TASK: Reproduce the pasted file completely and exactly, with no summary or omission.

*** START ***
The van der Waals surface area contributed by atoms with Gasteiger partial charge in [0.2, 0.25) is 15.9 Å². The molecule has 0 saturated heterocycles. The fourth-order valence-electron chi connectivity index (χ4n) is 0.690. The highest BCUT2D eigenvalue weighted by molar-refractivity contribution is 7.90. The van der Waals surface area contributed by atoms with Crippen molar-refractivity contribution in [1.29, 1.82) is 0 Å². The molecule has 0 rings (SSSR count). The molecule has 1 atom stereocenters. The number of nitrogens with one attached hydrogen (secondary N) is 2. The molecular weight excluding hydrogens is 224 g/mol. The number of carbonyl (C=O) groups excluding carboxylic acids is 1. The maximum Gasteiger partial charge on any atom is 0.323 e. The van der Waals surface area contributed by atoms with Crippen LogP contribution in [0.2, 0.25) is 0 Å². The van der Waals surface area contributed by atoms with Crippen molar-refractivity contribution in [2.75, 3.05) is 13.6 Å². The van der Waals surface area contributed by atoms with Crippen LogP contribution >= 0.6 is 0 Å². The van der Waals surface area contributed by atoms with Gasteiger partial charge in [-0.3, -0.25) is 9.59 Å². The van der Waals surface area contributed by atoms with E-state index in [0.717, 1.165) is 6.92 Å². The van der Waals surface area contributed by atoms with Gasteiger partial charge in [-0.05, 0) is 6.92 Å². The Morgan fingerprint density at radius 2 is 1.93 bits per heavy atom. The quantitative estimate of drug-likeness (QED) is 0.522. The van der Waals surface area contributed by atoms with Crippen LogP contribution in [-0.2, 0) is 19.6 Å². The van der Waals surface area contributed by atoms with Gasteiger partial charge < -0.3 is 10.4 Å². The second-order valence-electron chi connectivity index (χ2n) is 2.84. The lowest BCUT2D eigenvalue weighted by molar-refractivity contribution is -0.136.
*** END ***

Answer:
The van der Waals surface area contributed by atoms with Gasteiger partial charge in [0.2, 0.25) is 15.9 Å². The molecule has 0 saturated heterocycles. The fourth-order valence-electron chi connectivity index (χ4n) is 0.690. The highest BCUT2D eigenvalue weighted by molar-refractivity contribution is 7.90. The van der Waals surface area contributed by atoms with Crippen molar-refractivity contribution in [1.29, 1.82) is 0 Å². The molecule has 0 rings (SSSR count). The molecule has 1 atom stereocenters. The number of nitrogens with one attached hydrogen (secondary N) is 2. The molecular weight excluding hydrogens is 224 g/mol. The number of carbonyl (C=O) groups excluding carboxylic acids is 1. The maximum Gasteiger partial charge on any atom is 0.323 e. The van der Waals surface area contributed by atoms with Crippen LogP contribution in [0.2, 0.25) is 0 Å². The van der Waals surface area contributed by atoms with Crippen molar-refractivity contribution in [2.75, 3.05) is 13.6 Å². The van der Waals surface area contributed by atoms with Crippen LogP contribution >= 0.6 is 0 Å². The van der Waals surface area contributed by atoms with Gasteiger partial charge in [-0.3, -0.25) is 9.59 Å². The van der Waals surface area contributed by atoms with E-state index in [0.717, 1.165) is 6.92 Å². The van der Waals surface area contributed by atoms with Gasteiger partial charge in [-0.05, 0) is 6.92 Å². The Morgan fingerprint density at radius 2 is 1.93 bits per heavy atom. The quantitative estimate of drug-likeness (QED) is 0.522. The van der Waals surface area contributed by atoms with Crippen LogP contribution in [-0.2, 0) is 19.6 Å². The van der Waals surface area contributed by atoms with Gasteiger partial charge < -0.3 is 10.4 Å². The second-order valence-electron chi connectivity index (χ2n) is 2.84. The lowest BCUT2D eigenvalue weighted by molar-refractivity contribution is -0.136.